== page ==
• Misc: Under this tab, you can generate log+config bundles to help me in debugging any issues. You may also select the level of logging: 1/2/9. Level 9 will make ConvoProxy log each and every read access from the streamer. This is usually not very needed and will generate huge bundles. Also, you there’s a function for rescanning for streamers.
  • About: Copyright notices etc.

Operational modes

From the main page, you may select PassThrough vs. Process mode. In PassThrough mode, ConvoProxy will just relay requests to/from the media server without interfering. In Process mode, ConvoProxy will transcode audio data that passes it to WAV format and possibly do other processing. In Process mode, you may also choose to resample audio to, e.g 192 kHz format.

Operations that will stop playback

The following operations will stop playback (stop - not pause):

  • Changing from PassThrough to Process mode or the reverse.
  • Modifying resampling parameters.

If it fails to stop a streamer, ConvoProxy will blacklist it until the next time ConvoProxy restarts. Likewise, it will scan your network for streamers at start-up time and stop playback on all of them. Those streamers that obey the command will be able to access ConvoProxy. So be sure to have your streamers turned on when you start your NAS/ConvoProxy. Should you miss it or get a new streamer, you can perform a rescan for streamers under the ‘Misc’ menu.


Since version 1.2.0, ConvoProxy allows for storing prefences in files in the music folders. This is currently tested with Minim Server. This is a concept also known from ConvoFS. Preference files can be named either ConvoPrefs.txt, ConvoPrefs-“streameridentification”.txt” or ConvoPrefs-“brand”.txt. This could e.g be “ConvoPrefs-Linn-Main-Room.txt” or “ConvoPrefs-Linn-Products-Ltd.txt”. The proper names for a streamer/brand can be looked up in the web interface in the ‘Misc’ section. Preference files can be located anywhere in the music area, and settings can be read from multiple files for a given track.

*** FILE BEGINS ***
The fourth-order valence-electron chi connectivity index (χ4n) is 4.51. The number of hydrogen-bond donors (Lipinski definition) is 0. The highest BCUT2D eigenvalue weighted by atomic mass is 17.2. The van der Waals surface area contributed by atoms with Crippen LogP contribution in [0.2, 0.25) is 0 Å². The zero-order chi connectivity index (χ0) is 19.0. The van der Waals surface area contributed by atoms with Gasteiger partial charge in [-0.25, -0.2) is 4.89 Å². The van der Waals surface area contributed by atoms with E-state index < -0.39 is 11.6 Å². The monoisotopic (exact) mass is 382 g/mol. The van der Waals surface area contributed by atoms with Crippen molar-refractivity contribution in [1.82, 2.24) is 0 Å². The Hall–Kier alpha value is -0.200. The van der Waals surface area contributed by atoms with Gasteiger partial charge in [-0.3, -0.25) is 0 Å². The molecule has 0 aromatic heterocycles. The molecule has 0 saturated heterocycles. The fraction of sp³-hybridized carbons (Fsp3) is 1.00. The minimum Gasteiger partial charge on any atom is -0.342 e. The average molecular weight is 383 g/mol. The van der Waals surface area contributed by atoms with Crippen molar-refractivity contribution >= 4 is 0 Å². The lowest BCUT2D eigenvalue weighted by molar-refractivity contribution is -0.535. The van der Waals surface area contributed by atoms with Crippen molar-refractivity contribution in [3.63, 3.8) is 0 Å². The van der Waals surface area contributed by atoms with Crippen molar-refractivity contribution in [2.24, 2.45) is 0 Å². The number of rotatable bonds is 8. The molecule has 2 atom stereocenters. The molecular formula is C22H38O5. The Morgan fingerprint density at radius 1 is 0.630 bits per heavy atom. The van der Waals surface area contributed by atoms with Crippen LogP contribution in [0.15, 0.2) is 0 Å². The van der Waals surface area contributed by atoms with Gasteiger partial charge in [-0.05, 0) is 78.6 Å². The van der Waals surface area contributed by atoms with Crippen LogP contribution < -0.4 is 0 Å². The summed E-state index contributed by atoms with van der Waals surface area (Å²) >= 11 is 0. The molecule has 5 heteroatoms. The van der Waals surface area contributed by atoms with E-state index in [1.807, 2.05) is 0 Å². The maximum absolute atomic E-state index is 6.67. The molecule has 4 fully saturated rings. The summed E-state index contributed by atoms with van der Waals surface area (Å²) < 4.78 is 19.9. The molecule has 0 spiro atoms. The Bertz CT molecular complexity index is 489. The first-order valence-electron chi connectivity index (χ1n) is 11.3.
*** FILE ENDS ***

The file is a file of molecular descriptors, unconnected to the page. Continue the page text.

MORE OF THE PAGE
The settings that can be defined are currently:

  • locoencoding = bank/”disabled”
  • msencode = “n(o)” / “y(es)
  • phase = “normal” / “inverted” / “reverse”
  • drcbank = bank
  • drc = “DRC” / “NonDRC”
  • nondrcatt = number
  • predrcatt = number
  • resample_to = number (“0” means no resampling)
  • wav_mode = “wav” / “waw32_int” / “wav32_float”

It is possible to comment out a setting using a ‘#’ character at the beginning of a line.

Settings are resolved as follows:

  • First the web interface settings are read.
  • Then the folder path is traversed from the music start level to the file being played.
  • A setting read at one level, can be overriden at the next level.
  • In the same folder, streamer prefs file entries “win” over brand prefs entries which win over ConvoPrefs.txt entries.

This may seem complicated at first but is actually very intuitive and the one reasonable way to do it. If one litters prefs files are all over the music area, it should, though, be possible to confuse one-self. Another way to phrase the rules are that the most specific setting found, always wins. If the resolved settings for a file being played differs from the settings set by the web interface, an info text at the top of the web interface will inform of the actual settings in effect.

Usage scenarios:

  • If one’s Mozart records sounds best in inverted phase, place a ConvoPrefs.txt in the Mozart top-folder containing the line phase=inverted. But if the Requiem sounds best in normal phase, place a prefs file with ‘phase=normal’ in the Requiem folder.
  • If the “Main Room” Linn streamer does not support M/S encoding, place a file ‘ConvoPrefs-Linn-Main-Room.txt.’ at the top of the music area containing the line ‘msencode = no’.

Then the main room streamer will play Mozart in inverse phase except for the requiem, and will not in any case have M/S encoding enabled. Any other streamer will use the defined Mozart phase settings, and respect the M/S settings from the web interface.